What Self-Publishers Can Learn from the 2018 Bestselling Books

Tuesday, August 28, 2018

Publisher’s Weekly shared a list of 2018 bestselling books so far in this article, published on July 9. The books on the 2018 bestselling books list are all traditionally published, but that’s one of the best places to look for insight as a self-publishing author. Looking to the successes of traditionally published books is an easy way to learn from those with more money and years of publishing experience than you may have. In this blog we’ll break down some key takeaways self-publishers can learn from bestselling books.

Cultural Influence

Let’s face it, politics are consuming the American zeitgeist and have been ever since the 2016 election. And America isn’t the only country talking about it. As we discussed in this blog post about the 2018 political books trend specifically, many times people use books as a means of escape from reality, but not this year. It seems people are thirsty for more and more information on that which fills the 24-hour news cycle. The list of 2018 bestselling books boasts several political heavy-hitters, not just in adult nonfiction (Fire and Fury by Michael Wolff; A Higher Loyalty by James Comey) but also in children’s books (A Day in the Life of Marlon Bundo by Marlon Bundo, presented by John Oliver) and fiction (James Patterson and Bill Clinton’s The President is Missing).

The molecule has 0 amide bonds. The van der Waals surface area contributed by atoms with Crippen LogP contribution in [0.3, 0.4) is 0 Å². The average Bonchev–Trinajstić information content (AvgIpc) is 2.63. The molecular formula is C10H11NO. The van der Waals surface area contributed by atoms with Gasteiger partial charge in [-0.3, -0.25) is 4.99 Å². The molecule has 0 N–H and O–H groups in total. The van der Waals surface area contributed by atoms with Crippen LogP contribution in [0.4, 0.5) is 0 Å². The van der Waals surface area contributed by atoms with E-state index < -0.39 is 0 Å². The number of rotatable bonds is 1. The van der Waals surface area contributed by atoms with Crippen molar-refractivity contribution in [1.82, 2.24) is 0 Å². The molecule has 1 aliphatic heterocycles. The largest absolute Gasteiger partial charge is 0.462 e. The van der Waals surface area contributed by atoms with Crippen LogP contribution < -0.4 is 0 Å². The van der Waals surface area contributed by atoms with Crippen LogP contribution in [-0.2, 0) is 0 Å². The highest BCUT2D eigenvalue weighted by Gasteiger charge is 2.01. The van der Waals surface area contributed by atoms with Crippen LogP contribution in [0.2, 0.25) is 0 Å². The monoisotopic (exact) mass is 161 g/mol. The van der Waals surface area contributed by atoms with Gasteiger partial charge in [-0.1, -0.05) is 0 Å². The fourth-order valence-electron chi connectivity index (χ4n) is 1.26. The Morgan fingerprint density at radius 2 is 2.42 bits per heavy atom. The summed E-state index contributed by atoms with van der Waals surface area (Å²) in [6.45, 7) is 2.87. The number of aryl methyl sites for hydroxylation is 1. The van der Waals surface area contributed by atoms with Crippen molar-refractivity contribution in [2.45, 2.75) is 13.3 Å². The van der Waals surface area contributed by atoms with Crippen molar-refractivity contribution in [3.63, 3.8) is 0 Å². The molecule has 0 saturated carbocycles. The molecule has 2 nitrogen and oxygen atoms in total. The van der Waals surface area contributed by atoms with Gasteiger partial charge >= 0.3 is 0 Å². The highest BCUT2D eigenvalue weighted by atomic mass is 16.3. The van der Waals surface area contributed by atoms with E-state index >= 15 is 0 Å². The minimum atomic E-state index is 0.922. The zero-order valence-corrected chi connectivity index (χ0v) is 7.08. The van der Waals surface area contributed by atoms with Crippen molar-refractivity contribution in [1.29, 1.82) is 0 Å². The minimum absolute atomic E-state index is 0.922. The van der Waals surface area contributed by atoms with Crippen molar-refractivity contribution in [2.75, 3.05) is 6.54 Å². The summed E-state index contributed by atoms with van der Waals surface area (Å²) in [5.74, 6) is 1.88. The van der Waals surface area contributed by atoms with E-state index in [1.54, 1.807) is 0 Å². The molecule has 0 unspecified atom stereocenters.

There is something to be said about having the book of the moment when it comes to cultural fascination. For a while there, everyone was interested in vampires (can you say Twilight and its million spinoffs?), and after that it was the unreliable female narrator (Gone Girl, Girl on the Train, and even The Woman in the Window, which seems to be a delayed success from that trend, making it onto the 2018 bestselling books list after the fact). If you're able to write well to trend and churn books before the trend expires, this could be your bread and butter, but I recommend writing with an eye toward longer term success.

Longevity